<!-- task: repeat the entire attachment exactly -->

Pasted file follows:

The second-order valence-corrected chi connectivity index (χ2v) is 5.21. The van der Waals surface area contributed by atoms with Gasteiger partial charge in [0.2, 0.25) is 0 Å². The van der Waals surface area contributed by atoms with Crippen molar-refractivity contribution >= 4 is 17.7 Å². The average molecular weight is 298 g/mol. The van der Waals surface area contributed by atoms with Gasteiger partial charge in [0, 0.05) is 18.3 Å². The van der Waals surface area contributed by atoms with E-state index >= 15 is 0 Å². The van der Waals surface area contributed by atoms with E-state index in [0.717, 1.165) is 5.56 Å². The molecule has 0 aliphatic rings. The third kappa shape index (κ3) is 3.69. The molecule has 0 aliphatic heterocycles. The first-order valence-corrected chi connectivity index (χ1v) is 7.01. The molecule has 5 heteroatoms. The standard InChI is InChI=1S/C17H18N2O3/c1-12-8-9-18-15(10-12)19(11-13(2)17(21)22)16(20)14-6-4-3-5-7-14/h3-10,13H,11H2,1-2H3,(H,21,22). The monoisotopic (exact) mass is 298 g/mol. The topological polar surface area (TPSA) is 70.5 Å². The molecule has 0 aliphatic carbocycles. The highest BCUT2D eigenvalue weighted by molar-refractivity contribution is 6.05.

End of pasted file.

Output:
The second-order valence-corrected chi connectivity index (χ2v) is 5.21. The van der Waals surface area contributed by atoms with Gasteiger partial charge in [0.2, 0.25) is 0 Å². The van der Waals surface area contributed by atoms with Crippen molar-refractivity contribution >= 4 is 17.7 Å². The average molecular weight is 298 g/mol. The van der Waals surface area contributed by atoms with Gasteiger partial charge in [0, 0.05) is 18.3 Å². The van der Waals surface area contributed by atoms with E-state index >= 15 is 0 Å². The van der Waals surface area contributed by atoms with E-state index in [0.717, 1.165) is 5.56 Å². The molecule has 0 aliphatic rings. The third kappa shape index (κ3) is 3.69. The molecule has 0 aliphatic heterocycles. The first-order valence-corrected chi connectivity index (χ1v) is 7.01. The molecule has 5 heteroatoms. The standard InChI is InChI=1S/C17H18N2O3/c1-12-8-9-18-15(10-12)19(11-13(2)17(21)22)16(20)14-6-4-3-5-7-14/h3-10,13H,11H2,1-2H3,(H,21,22). The monoisotopic (exact) mass is 298 g/mol. The topological polar surface area (TPSA) is 70.5 Å². The molecule has 0 aliphatic carbocycles. The highest BCUT2D eigenvalue weighted by molar-refractivity contribution is 6.05.